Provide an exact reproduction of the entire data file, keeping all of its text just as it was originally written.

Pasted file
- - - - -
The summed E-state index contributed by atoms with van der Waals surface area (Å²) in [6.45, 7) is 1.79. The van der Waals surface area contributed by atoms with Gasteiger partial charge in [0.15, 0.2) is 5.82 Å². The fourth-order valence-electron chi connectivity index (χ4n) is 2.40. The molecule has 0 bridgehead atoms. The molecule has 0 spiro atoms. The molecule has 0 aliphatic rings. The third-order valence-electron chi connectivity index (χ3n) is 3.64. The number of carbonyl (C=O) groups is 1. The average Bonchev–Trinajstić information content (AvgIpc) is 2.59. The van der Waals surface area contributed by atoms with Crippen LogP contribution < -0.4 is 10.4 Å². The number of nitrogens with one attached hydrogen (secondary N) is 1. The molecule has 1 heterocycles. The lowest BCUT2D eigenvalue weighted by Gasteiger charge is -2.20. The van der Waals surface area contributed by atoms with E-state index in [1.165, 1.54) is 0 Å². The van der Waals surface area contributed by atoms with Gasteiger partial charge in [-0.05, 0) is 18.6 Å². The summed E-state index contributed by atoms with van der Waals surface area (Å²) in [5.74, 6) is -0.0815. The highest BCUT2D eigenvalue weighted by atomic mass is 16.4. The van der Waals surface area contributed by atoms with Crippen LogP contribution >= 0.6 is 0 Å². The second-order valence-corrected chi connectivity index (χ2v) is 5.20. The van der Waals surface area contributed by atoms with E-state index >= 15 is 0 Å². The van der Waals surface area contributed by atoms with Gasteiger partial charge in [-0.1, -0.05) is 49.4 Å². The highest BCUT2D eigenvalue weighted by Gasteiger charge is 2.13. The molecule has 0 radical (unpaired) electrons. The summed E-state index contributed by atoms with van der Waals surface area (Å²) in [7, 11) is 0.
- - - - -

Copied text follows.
The summed E-state index contributed by atoms with van der Waals surface area (Å²) in [6.45, 7) is 1.79. The van der Waals surface area contributed by atoms with Gasteiger partial charge in [0.15, 0.2) is 5.82 Å². The fourth-order valence-electron chi connectivity index (χ4n) is 2.40. The molecule has 0 bridgehead atoms. The molecule has 0 spiro atoms. The molecule has 0 aliphatic rings. The third-order valence-electron chi connectivity index (χ3n) is 3.64. The number of carbonyl (C=O) groups is 1. The average Bonchev–Trinajstić information content (AvgIpc) is 2.59. The van der Waals surface area contributed by atoms with Crippen LogP contribution < -0.4 is 10.4 Å². The number of nitrogens with one attached hydrogen (secondary N) is 1. The molecule has 1 heterocycles. The lowest BCUT2D eigenvalue weighted by Gasteiger charge is -2.20. The van der Waals surface area contributed by atoms with E-state index in [1.165, 1.54) is 0 Å². The van der Waals surface area contributed by atoms with Gasteiger partial charge in [-0.05, 0) is 18.6 Å². The summed E-state index contributed by atoms with van der Waals surface area (Å²) in [5.74, 6) is -0.0815. The highest BCUT2D eigenvalue weighted by atomic mass is 16.4. The van der Waals surface area contributed by atoms with Crippen LogP contribution >= 0.6 is 0 Å². The second-order valence-corrected chi connectivity index (χ2v) is 5.20. The van der Waals surface area contributed by atoms with E-state index >= 15 is 0 Å². The van der Waals surface area contributed by atoms with Gasteiger partial charge in [-0.1, -0.05) is 49.4 Å². The highest BCUT2D eigenvalue weighted by Gasteiger charge is 2.13. The molecule has 0 radical (unpaired) electrons. The summed E-state index contributed by atoms with van der Waals surface area (Å²) in [7, 11) is 0.